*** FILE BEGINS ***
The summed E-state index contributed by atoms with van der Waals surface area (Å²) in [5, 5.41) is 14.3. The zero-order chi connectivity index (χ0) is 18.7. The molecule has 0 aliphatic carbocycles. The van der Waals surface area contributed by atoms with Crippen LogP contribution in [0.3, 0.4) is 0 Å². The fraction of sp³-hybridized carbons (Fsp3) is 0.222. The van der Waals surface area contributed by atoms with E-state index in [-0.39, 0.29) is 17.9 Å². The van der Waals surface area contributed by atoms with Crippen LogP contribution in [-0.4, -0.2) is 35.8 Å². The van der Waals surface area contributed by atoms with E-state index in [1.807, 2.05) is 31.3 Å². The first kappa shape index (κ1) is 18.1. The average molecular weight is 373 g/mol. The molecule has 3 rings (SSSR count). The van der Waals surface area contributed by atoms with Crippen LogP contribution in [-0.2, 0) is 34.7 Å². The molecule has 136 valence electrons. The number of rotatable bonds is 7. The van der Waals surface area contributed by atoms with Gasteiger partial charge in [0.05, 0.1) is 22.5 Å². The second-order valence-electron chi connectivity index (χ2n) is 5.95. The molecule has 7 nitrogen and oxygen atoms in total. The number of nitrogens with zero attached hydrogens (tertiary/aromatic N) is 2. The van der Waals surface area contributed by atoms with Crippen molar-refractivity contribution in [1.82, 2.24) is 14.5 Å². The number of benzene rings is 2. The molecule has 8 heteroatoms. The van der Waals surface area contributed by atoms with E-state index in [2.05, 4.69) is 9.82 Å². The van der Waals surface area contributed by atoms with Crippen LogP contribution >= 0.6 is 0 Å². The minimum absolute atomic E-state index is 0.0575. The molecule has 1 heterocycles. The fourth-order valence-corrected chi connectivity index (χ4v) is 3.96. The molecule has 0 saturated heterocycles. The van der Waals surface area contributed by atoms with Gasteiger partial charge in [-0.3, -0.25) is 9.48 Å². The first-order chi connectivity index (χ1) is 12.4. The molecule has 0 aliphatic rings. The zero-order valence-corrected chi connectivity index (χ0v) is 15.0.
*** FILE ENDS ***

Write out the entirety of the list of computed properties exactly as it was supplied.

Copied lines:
The summed E-state index contributed by atoms with van der Waals surface area (Å²) in [5, 5.41) is 14.3. The zero-order chi connectivity index (χ0) is 18.7. The molecule has 0 aliphatic carbocycles. The van der Waals surface area contributed by atoms with Crippen LogP contribution in [0.3, 0.4) is 0 Å². The fraction of sp³-hybridized carbons (Fsp3) is 0.222. The van der Waals surface area contributed by atoms with E-state index in [-0.39, 0.29) is 17.9 Å². The van der Waals surface area contributed by atoms with Crippen LogP contribution in [-0.4, -0.2) is 35.8 Å². The van der Waals surface area contributed by atoms with E-state index in [1.807, 2.05) is 31.3 Å². The first kappa shape index (κ1) is 18.1. The average molecular weight is 373 g/mol. The molecule has 3 rings (SSSR count). The van der Waals surface area contributed by atoms with Crippen LogP contribution in [-0.2, 0) is 34.7 Å². The molecule has 136 valence electrons. The number of rotatable bonds is 7. The van der Waals surface area contributed by atoms with Gasteiger partial charge in [0.05, 0.1) is 22.5 Å². The second-order valence-electron chi connectivity index (χ2n) is 5.95. The molecule has 7 nitrogen and oxygen atoms in total. The number of nitrogens with zero attached hydrogens (tertiary/aromatic N) is 2. The van der Waals surface area contributed by atoms with Crippen molar-refractivity contribution in [1.82, 2.24) is 14.5 Å². The number of benzene rings is 2. The molecule has 8 heteroatoms. The van der Waals surface area contributed by atoms with E-state index in [2.05, 4.69) is 9.82 Å². The van der Waals surface area contributed by atoms with Crippen LogP contribution >= 0.6 is 0 Å². The minimum absolute atomic E-state index is 0.0575. The molecule has 1 heterocycles. The fourth-order valence-corrected chi connectivity index (χ4v) is 3.96. The molecule has 0 saturated heterocycles. The van der Waals surface area contributed by atoms with Gasteiger partial charge in [-0.3, -0.25) is 9.48 Å². The first-order chi connectivity index (χ1) is 12.4. The molecule has 0 aliphatic rings. The zero-order valence-corrected chi connectivity index (χ0v) is 15.0.